What makes heel pain so tricky is that there are so many possible sources. The source of the heel pain will dictate the treatment to ease it, so an accurate diagnosis is critical.
Here are some of the most common sources of heel pain, and how you and your podiatrist can recognize them.
Plantar fasciitis is one of the top causes of heel pain. People who run and people who are overweight often have plantar fasciitis, and wearing shoes with poor arch support can increase the risk of developing it or make symptoms worse.
The plantar fascia is a long band of connective tissue that runs from the ball of the foot to the heel. It acts as a shock absorber when you walk, and when there’s too much pressure on it—whether from too many miles on the road, too much extra weight or inadequate support—it can develop tears.
These tears usually happen toward the rear of the tissue, so the pain of plantar fasciitis is usually felt on the bottom of the heel. When the body attempts to repair the tears, it can sometimes overcompensate and produce too much calcium. This extra calcium is deposited near the heel bone and forms heel spurs, which can cause further heel pain.
X-rays can show heel spurs, but often a medical history and physical exam are all it takes to diagnose plantar fasciitis. If you have plantar fasciitis, your podiatrist can prescribe a stretching, physical therapy and nonoperative care regimen that may resolve the issue. If this conservative care fails to help, the next step is wearing custom orthotics to provide the arch with more support. Custom orthotics are effective for many patients, well-tolerated and much less invasive than surgery.
If plantar fasciitis is pain on the bottom of the heel, a likely cause of pain at the back of the heel is Achilles tendinitis. Achilles tendinitis is inflammation of the Achilles tendon, which connects the calf muscles to the heel bone (calcaneus). Like plantar fasciitis, Achilles tendinitis is usually caused by overuse.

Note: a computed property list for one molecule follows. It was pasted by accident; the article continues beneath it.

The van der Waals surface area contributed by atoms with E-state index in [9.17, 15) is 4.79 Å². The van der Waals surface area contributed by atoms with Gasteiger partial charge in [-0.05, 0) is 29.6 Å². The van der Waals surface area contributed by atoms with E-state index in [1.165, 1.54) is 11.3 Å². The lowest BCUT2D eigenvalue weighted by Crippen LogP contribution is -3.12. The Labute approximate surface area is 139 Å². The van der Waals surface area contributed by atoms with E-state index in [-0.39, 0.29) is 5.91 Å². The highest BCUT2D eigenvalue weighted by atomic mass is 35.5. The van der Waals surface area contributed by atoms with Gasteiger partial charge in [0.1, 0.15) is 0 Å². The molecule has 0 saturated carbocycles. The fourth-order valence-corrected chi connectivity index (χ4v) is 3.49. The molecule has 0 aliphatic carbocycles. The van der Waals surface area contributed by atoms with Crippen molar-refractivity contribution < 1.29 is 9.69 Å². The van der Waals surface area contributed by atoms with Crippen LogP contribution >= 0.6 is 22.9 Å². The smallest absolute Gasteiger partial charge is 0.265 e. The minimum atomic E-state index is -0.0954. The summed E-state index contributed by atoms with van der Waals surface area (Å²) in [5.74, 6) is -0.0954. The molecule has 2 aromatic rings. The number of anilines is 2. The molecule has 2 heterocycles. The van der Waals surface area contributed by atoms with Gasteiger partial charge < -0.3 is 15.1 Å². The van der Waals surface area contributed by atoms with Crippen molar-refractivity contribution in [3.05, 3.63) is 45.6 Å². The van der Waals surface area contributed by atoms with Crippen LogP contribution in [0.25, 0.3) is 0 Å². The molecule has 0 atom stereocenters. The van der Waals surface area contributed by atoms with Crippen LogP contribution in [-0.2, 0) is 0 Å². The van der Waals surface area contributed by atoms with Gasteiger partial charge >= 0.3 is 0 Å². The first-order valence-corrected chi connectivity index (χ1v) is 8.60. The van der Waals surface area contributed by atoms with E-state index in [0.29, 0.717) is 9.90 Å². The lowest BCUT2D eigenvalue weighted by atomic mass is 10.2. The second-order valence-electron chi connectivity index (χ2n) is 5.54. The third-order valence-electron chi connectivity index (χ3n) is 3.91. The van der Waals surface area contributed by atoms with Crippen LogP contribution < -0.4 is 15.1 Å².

Achilles tendinitis often flares up after a big increase in activity. Most podiatrists can confidently diagnose Achilles tendinitis with a physical exam, but imaging studies such as X-rays or ultrasound can be helpful in ruling out other sources of heel pain.
Your podiatrist can help you with exercises to stretch and strengthen the calf muscles and Achilles tendon to both treat current pain and prevent future inflammation. Orthotics may also help.
It is best to start treating Achilles tendinitis early. The longer the inflammation persists, the higher the risk of a more serious Achilles tendon rupture that requires surgery.
Bursitis of the Heel
Bursae are fluid-filled sacs located around many joints that help the muscles and bones move together smoothly. The bursa at the ankle joint is called the retrocalcaneal bursa, and bursitis of the heel is inflammation of this bursa.
Bursitis of the heel is usually caused by overuse linked to an increase in activity. It can appear alongside of Achilles tendinitis, but when it appears by itself it is often mistaken for Achilles tendinitis.
This condition, too, can often be diagnosed by a podiatrist with only a physical exam or medical history. If the diagnosis is in question, a magnetic resonance imaging (MRI) scan can show inflammation.
Again, physical therapy and resting the ankle can go a long way to treating bursitis. If these noninvasive measures don’t decrease the inflammation, a steroid injection may be able to help.
Tarsal Tunnel Syndrome
You’ve heard of carpal tunnel syndrome. Think of tarsal tunnel syndrome as carpal tunnel, but for the ankle instead of the wrist. Both are forms of peripheral neuropathy—nerve pain that doesn’t stem from the spinal cord—and, more specifically, nerve compression syndromes.
The tarsal tunnel is a narrow space in the back of the ankle—above the heel—through which the posterior tibial nerve runs. There’s not much room for the nerve, and when the tunnel gets narrowed, something may press on the nerve. Pain in the heel, numbness, tingling or weakness can result.
Causes of compression in the tarsal tunnel can include:
- Flat feet—the altered biomechanics caused by fallen arches can subject the posterior tibial nerve to compression
- An injury causing swelling and inflammation in the tarsal tunnel
- An abnormal structure such as a ganglion cyst
- An inflammatory or systemic condition such as rheumatoid arthritis
Treating the root cause of tarsal tunnel syndrome usually eliminates the inflammation that’s causing nerve compression. Correcting flat feet with custom orthotics, controlling arthritis with medication, resting and icing an injury or surgically removing a ganglion cyst are all potential treatments. Your podiatrist will determine the cause of your nerve compression and take appropriate steps to treat it.
Your Solution for Heel Pain
If you are experiencing heel pain, request an appointment at Essex Union Podiatry. Our talented podiatrists will determine the cause of your pain and come up with a treatment plan that’s right for you and your individual circumstances.